# Tracking Unfinished Notes

Does someone have a good way of tracking unfinished notes? As my ZK gets larger, I don't want to resort to stepping through each note to see if I've finished it off or not. This situation arises when I have an idea for a particular note or for a series of notes, get started on it (or them), but then get sidetracked on some other note. It's happened more than once and I've only got about 60 notes in total (I know, a real neophyte). I'm guessing it'll get worse, not better, as time goes on.

I guess I could use an #unfinished tag, or add a particular symbol to the note file name. Any other thoughts?

• Are they ever really finished though...?

I don't give mine a title until they are "finished", they just have a TSID until they are close enough. That makes the unfinished ones obvious when I see them in the sidebar in the Archive.

• @TRumnell said:
Are they ever really finished though...?

Haha! True enough; I can't resist tweaking a note any time I read one.

I don't give mine a title until they are "finished", they just have a TSID until they are close enough. That makes the unfinished ones obvious when I see them in the sidebar in the Archive.

Good idea; thanks. Since my note titles evolve, your approach would be doubly helpful.

• Why not do the opposite? Tag finished notes with #finished or a similar tag, then create a saved search in The Archive like this:!#finished to view all unfinished notes.

• I assign my go to book mark: "qqq"

When it gets so bloated that it is not longer functional to use it for quick bookmarking I process unfinished notes.

I am a Zettler

• I use a #inbox tag to signify work started but not complete. These notes are kept in a saved search that is at the top of the saved search list.

I try and remember that each note represents an atomic notion. Once recorded, I move on. I find if I linger too long massaging a note it becomes bloated. I have a review process that helps catch incomplete notes.

Will Simpson
“Read Poetry, Listen to Good Music, and Get Exercise”
kestrelcreek.com

@Will said:
I use a #inbox tag to signify work started but not complete. These notes are kept in a saved search that is at the top of the saved search list.

Ah, that's the idea I needed - use a tag but then also have a saved search to quickly access it.

I try and remember that each note represents an atomic notion. Once recorded, I move on. I find if I linger too long massaging a note it becomes bloated. I have a review process that helps catch incomplete notes.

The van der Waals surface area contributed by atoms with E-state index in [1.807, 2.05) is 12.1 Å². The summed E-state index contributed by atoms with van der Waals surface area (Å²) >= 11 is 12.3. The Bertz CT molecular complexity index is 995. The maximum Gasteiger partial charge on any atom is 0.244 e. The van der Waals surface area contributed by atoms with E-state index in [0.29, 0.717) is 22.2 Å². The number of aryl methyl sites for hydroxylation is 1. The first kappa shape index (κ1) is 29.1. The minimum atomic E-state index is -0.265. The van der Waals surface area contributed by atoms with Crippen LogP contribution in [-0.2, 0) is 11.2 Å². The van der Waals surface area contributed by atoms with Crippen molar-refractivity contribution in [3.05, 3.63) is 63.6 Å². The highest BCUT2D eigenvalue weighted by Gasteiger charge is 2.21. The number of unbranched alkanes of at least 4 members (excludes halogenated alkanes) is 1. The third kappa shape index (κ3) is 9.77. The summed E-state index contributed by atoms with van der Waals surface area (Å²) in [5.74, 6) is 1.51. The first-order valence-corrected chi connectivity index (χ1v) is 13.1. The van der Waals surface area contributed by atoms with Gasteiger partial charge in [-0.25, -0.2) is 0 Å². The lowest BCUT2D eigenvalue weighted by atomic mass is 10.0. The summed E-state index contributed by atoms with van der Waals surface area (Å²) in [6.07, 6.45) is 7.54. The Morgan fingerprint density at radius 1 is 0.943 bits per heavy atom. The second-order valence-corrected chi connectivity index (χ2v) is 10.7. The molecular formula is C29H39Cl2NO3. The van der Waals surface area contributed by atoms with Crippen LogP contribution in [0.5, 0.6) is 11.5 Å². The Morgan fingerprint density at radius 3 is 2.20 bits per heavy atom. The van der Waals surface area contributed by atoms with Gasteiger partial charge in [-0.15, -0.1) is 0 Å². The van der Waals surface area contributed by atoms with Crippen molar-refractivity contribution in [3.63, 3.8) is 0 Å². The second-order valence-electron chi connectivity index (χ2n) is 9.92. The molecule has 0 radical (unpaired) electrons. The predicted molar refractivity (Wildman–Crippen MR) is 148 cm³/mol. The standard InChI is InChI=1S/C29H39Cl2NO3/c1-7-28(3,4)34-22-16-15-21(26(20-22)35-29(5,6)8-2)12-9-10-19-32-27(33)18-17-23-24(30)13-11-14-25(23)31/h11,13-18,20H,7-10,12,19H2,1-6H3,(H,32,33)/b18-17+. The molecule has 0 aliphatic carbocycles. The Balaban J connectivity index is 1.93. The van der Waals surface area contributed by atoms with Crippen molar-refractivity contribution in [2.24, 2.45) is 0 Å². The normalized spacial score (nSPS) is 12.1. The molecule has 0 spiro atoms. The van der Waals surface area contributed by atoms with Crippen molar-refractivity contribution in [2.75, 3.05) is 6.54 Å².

I understand the balance you are trying to achieve - making sure your atomic notion is complete but not bloated - then moving on and not obsessing about making the note "perfect". If at a later time you are reading the note and have a new idea you want to add, you can always do that on the existing note or create a new note.

From what you said, I'm assuming the "review process" is another step that you apply to ensure that you don't have incomplete notes or notes that are not linked or notes that are not properly tagged?? Can you share more about the review process that you use, Will?

• I use a tag called "Zettelkasten-candidate": I know there's material for a Zettel there but its needs to be refined. When it has, but has not been placed properly in my archive, I use the tag "unlinked". Allows me several levels of refinement depending on the time I have 😅

"A writer should write what he has to say and not speak it." - Ernest Hemingway

Mac / iOS user, Zettelkasten built upon DEVONthink, GTD system upon OmniFocus.
Writing done using Drafts as an inbox, Scrivener and Ulysses for production.

• @GeoEng51 said:
From what you said, I'm assuming the "review process" is another step that you apply to ensure that you don't have incomplete notes or notes that are not linked or notes that are not properly tagged?? Can you share more about the review process that you use, Will?

I shared a detailed look at my review process in a June 13th post. Check it out.

Will Simpson
“Read Poetry, Listen to Good Music, and Get Exercise”
kestrelcreek.com

• edited June 2020

I have two ways to deal with this:

1. I don't care about the finished state that much (or even reaching it) and care more about the progress made towards completion. A general heuristic which I found helpful is to add value to a note any time you touch it, meaning that notes I visit frequently are probably worth the time and effort to improve. Tracking and reviewing notes too much has not been worth the effort. A finished note is a moving target. But having this kind of habitual review/improvement process that happens naturally when working with your Zettelkasten is indeed helpful and fun.